German chancellor Angela Merkel’s extraordinary complacency abruptly ended yesterday, when the European “Brothers In Arms,” Jean-Claude Trichet and Dominique Strauss-Kahn, persuaded her that further procrastination would add dramatically to the cost of the crisis, and that the future of the euro zone is now at stake. But it might be too late as the European debt crisis is dramatically spreading.
“This is like Ebola. It’s threatening the stability of the financial system.”
The seriousness of the situation was underlined by a credit downgrade of Spain, from AA+ to AA with negative outlook, by Standard & Poor’s. The rating agency concluded that Spain’s would be facing years of private sector debt deleveraging and low growth, which would lead to a significant deterioration in the quality of public finances.
It also became clear that Spanish banks were no long able to borrow on capital market, which saw their share prices drop sharply, the eurointelligence.com writes.
Standard &Poor’s shocked the financial markets Wednesday, when they estimated that bondholders will ultimately only recover between 30-50% of their investments in Greece – which is tantamount to a very serious default.
However, most estimates for haircuts have been significantly lower.
Putting Out Fire With Gasoline
Having risen briefly to the level of 26%, Greek two-year bonds recovered on the news that the IMF is preparing a full three year package.
In a conversion with German MPs, that was already being leaked while it was taking place in the Bundestag, Dominique Strauss Kahn outlined some of the details:
· The package would be in the order of €100-120bn for three years, during which Greece would be taken off the market. (Germany ‘s economics minister said that Germany contribution would be €8.4bn each year for three year running, with a risk on the upside. The Germans had apparently thought that the €45bn would be the total size of the package)
· The package will contain no element of restructuring and rescheduling
· The loans will be junior to those of the existing bondholders.
These are three extremely tough pills to swallow for MPs who were preparing to vote on a much smaller package of super-senior loans with a haircut from the bondholders.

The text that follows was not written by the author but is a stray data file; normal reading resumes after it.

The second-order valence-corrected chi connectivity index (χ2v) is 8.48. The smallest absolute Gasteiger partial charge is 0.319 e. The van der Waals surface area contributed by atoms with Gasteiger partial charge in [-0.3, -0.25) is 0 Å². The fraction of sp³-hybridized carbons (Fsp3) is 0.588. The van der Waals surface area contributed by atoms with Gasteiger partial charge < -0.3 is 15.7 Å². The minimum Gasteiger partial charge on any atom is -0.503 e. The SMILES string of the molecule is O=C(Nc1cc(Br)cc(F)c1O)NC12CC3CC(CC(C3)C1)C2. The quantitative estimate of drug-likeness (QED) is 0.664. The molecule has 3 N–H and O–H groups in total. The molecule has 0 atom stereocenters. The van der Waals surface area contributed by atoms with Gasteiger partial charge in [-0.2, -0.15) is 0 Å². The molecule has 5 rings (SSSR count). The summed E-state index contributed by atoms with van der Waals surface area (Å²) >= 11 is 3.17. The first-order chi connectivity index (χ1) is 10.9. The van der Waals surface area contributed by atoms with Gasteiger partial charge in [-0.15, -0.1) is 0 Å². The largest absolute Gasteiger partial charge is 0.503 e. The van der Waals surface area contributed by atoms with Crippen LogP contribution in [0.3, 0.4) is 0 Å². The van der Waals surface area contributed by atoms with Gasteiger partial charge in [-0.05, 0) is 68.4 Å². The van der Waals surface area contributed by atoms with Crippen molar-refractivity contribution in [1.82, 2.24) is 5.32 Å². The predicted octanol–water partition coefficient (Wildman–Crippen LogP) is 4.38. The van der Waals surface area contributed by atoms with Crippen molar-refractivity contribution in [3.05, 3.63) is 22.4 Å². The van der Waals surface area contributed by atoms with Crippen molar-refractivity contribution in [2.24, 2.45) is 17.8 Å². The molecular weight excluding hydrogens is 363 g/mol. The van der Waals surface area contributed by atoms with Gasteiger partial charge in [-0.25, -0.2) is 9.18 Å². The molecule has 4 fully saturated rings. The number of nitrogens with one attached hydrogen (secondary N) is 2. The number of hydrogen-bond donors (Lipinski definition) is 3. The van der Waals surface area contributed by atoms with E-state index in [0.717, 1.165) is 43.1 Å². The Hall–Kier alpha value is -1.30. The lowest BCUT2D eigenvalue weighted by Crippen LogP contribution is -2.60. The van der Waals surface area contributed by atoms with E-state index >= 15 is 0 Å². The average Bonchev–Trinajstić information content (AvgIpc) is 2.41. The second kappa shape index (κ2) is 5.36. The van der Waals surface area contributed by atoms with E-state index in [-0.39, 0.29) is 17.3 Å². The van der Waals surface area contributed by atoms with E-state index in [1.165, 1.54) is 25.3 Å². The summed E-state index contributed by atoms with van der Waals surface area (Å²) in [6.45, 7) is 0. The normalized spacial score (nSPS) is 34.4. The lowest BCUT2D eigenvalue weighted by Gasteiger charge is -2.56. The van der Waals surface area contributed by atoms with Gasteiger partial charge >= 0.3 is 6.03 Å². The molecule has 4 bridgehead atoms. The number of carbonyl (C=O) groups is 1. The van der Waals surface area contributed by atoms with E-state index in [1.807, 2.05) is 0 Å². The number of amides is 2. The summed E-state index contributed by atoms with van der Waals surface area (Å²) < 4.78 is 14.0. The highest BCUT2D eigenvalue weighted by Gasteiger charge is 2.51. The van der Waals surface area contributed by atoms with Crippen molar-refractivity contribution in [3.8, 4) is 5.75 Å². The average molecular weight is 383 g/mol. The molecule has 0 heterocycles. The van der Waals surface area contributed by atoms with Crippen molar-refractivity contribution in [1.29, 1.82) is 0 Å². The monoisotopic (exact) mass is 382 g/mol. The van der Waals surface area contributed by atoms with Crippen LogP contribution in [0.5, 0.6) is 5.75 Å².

The opposition parties announced yesterday that they would reject the package on the grounds that Merkel had misled the German people throughout this entire process.
And there is also opposition within the coalition about the size of the plan.
“It is perhaps time to think of policy options of the last resort in the current sovereign crisis,” says David Mackie, chief European economist at JPMorgan in London. “It may now be time for the euro area to do something much more dramatic in order to prevent the stress from creating another broad-based financial crisis which pushes the region back into recession.”
“This is like Ebola,” Organization for Economic Cooperation and Development Secretary General Gurria told Bloomberg Television yesterday. “It’s threatening the stability of the financial system.” The World Health Organization calls Ebola “one of the most virulent viral diseases known to humankind.”
Other steps could see governments guaranteeing bonds and the ECB abandoning collateral rules or reviving unlimited lending to banks.
A front-page editorial in FT Deutschland launched a severe attack on Merkel, criticizing a total loss of reality by ignoring the problem, and saying that her procrastination is adding to the cost of the crisis.
Martin Schulz head of the Socialists faction in the European Parliament said that the aid should have been decided a long time ago. He accused Merkel of Greek bashing, as she tried to benefit politically from the rising anti-Greek sentiment in Germany.
The Italian economist Tito Boeri said that each days of this crisis would cost the German taxpayer dearly.
A Collapse of Confidence
Yves Smith, of Naked Capitalism, made the important point that if government are being seen insolvent, their bank guarantees are no longer credible, as a result of which customers are withdrawing funds. Greece is now effectively subject to a quite bank run.
Probably one of the most concise observation of this crisis, is being presented by the Financial Times’ Lex column.
“The interminable agonizing over a rescue package for Greece has allowed a severe but manageable peripheral crisis to morph into a wider crisis of confidence for the bloc itself. The lack of solidarity among euro zone leaders has reached the point where only the International Monetary Fund now has the credibility to lead the bail-out.”
Greek Protests – Portuguese Surprise
The Greek newspaper Kathimerini reports that IMF/EU/ECB sought to cut the 13th and 14th salary, but labor minister Andreas Loverdos says that this is not acceptable to the Greek government.
Pushing retirement age and job cuts in the public sector are other sensitive issues.
The government still expects to end negotiations on Sunday and to get aid by May 19.
Strikes are likely to continue until the summer, but the hard part only starts later.
They call on restraints in wage negotiations, cuts in public investment and if necessary tax increases.
Many consider the downgrade as unfair, exaggerating the verdict over Portugal.
Yesterday, Prime minister Socrates met with opposition leaders to agree on deficit reduction measures including changes in unemployment and social benefits.
European Markets Snap Shots
German Stock Market
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- Greek drama sends Asian markets sliding (news.bbc.co.uk)
- Standard & Poor’s downgrade Greek credit rating to junk status (guardian.co.uk)
- Trichet on Mission to Berlin as Germans Balk at Greek Rescue (businessweek.com)
- Crisis Spreads in Europe (online.wsj.com)